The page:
US 5555718 A
A combined cycle system has a gas turbine connected to a heat recovery steam generator and the heat recovery steam generator contains a selective catalytic reactor section wherein nitrogen oxides (NOx) are reacted with reactant gas such as ammonia or urea to produce molecular nitrogen and water vapor. The expanding transition section contains an array of flow profile control pipes extending across the section in a pattern which distribute the flue gas uniformly over the large cross-section of the heat transfer section. The reactant gas is injected into the flue gas stream through a series of nozzles spaced across the flow control pipes so as to uniformly mix and distribute the reactant gas in the flue gas stream before it enters the selective catalytic reactor section.
1. A method of operating a gas turbine combined cycle system wherein said gas turbine combined cycle system comprises a gas turbine to generate power, a heat recover steam generator including an inlet section for flue gas from said gas turbine having a selected gas flow area, a heat transfer section containing heat transfer surface and a selective catalytic reactor section having a gas flow area larger than said selected gas flow area and an expanding transition section connecting said inlet section to said heat transfer section and wherein said expanding transition section includes a plurality of flow profile control pipes extending across said expanding transition section and arranged in a selected pattern adapted to redistribute the flue gas flow within said expanding transition section such that said flue gas flow is relatively uniformly distributed throughout the gas flow area of said heat transfer section, said method comprising the steps of:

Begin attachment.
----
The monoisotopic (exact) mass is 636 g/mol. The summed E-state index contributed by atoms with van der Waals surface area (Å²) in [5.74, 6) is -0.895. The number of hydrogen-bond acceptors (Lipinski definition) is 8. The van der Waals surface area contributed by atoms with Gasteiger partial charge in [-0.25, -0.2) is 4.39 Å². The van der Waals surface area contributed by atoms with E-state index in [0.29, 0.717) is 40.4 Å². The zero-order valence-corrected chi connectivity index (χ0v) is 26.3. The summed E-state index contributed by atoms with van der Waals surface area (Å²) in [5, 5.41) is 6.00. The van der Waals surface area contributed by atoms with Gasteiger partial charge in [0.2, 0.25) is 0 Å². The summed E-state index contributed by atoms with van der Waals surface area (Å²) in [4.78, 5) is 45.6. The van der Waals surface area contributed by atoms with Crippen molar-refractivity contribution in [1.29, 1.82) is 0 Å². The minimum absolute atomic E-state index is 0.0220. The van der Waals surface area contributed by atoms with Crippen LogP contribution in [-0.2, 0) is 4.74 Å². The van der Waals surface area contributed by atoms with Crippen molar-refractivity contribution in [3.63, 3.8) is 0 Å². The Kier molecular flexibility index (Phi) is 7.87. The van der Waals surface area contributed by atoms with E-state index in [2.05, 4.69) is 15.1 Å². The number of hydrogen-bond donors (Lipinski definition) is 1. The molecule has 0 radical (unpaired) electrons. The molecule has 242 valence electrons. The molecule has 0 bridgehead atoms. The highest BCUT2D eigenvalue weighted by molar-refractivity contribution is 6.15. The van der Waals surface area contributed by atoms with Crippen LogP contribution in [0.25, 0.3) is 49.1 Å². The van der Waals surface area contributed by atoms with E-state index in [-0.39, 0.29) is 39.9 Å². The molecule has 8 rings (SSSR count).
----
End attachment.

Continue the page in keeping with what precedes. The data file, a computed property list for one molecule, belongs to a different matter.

a. burning a fuel with air whereby flue gas is formed containing NOx and excess oxygen and passing said flue gas through a gas turbine and into said inlet section;
b. passing said flue gas through said expanding transition section over said plurality of flow profile control pipes and into said heat transfer section and into contact with said selective catalytic reactor section; and
c. injecting a reactant gas for reaction with NOx in said selective catalytic reactor section into said flue gas in said expanding transition section through nozzles located across each of said flow profile control pipes whereby said reactant gas is uniformly distributed in said flue gas.
2. A method as recited in claim 3, wherein said reactant gas is selected from the group consisting of ammonia and urea.
The present invention relates to a gas turbine combined cycle system with a heat recovery steam generator and a selective catalytic reactor to reduce nitrogen oxides (NOx) and particularly to an improved method and system for injecting the reducing reactant gas (NH3 or urea) into the exhaust gas stream.
Gas turbines have been widely used to provide power for electric utilities usually for standby or peaking power. Because the thermal efficiency of the gas turbine by itself is rather low due to the high exit gas temperature, the gas turbine is often combined with a heat recovery steam generator and a steam turbine to produce additional electricity. As a combination of a gas turbine cycle and a steam turbine cycle, these systems are referred to as "combined cycles".